Twitter announced today that they have been granted a patent for the popular pull-to-refresh gesture that you see in many mobile apps. However, as a part of the company’s new Innovator’s Patent Agreement, Twitter agrees only to use the patent for “defensive purposes.” Otherwise, the company will need Loren Brichter’s permission, the man who invented the gesture.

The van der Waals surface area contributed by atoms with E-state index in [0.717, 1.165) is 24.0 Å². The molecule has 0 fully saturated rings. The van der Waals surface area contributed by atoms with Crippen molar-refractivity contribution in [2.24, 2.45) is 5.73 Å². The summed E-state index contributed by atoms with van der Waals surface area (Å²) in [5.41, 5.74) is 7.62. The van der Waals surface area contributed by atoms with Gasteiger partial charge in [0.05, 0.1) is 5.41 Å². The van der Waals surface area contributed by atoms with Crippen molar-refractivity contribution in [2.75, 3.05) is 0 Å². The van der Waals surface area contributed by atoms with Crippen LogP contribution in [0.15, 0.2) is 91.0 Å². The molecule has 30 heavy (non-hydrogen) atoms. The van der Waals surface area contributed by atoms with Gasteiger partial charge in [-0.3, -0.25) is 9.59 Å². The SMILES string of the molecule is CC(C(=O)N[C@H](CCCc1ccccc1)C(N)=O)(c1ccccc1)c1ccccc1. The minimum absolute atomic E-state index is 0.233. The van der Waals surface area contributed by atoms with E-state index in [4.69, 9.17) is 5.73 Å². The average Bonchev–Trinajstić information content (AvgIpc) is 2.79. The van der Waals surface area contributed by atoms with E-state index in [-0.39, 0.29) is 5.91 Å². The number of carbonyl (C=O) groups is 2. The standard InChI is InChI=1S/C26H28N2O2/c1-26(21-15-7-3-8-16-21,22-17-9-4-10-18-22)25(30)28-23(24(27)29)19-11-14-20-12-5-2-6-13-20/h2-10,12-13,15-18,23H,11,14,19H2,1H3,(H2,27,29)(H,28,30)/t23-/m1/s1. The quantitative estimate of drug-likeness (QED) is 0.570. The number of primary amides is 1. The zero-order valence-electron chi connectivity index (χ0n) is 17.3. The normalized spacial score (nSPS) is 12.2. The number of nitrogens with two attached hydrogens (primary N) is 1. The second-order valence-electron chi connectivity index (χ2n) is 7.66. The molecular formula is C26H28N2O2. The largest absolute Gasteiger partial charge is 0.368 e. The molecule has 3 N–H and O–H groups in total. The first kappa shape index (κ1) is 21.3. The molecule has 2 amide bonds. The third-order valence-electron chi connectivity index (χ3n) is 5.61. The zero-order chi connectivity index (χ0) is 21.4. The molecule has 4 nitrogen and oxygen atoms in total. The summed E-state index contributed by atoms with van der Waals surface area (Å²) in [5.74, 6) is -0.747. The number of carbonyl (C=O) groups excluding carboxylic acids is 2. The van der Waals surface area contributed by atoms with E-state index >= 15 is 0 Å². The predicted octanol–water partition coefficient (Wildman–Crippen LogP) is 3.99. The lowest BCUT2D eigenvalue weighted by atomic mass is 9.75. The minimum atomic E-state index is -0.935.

Basically, the agreement is that Twitter won’t use their patents to go after other companies (a.k.a. patent trolling), but rather will only use them if they get sued by another company. The agreement also allows the patent’s inventor to retain control, which is quite different than the norm, as most companies retain ownership of patents from employees that invented them. The IPA from Twitter has been signed and is publicly available for anyone to take a look at. Twitter’s goal is to have other companies adopt a similar IPA, and they announced that Jelly and Lift — two smaller startups — have gotten on board to join the IPA in the hopes of making the patent industry a better place for all of us. This is certainly good news, and something that many companies should get on board with. Not only does it promote more creativity, but engineers and designers won’t be afraid to share their patent ideas with the company, when otherwise the company would take ownership of the patent, rather than the individual who invented it. Twitter’s pull-to-refresh patent doesn’t mean that we won’t see such a feature on other mobile apps, as Twitter isn’t going to go after companies who use the patent. Plus, as we’ve seen in the past, patent trolling and lawsuits have arguably put a stop sign in front of innovation and competition, which is something that the tech industry needs in order for it to continue at a swift pace. SOURCE: Twitter Blog Story Timeline EFF praises Twitter, slams Verizon over user data protection Twitter bumps API v1 retirement date White House hires Twitter legal director as chief privacy officer Twitter acquires analysis startup Lucky Sort Twitter granted pull-to-refresh patent for “defensive purposes” only is written by Craig Lloyd .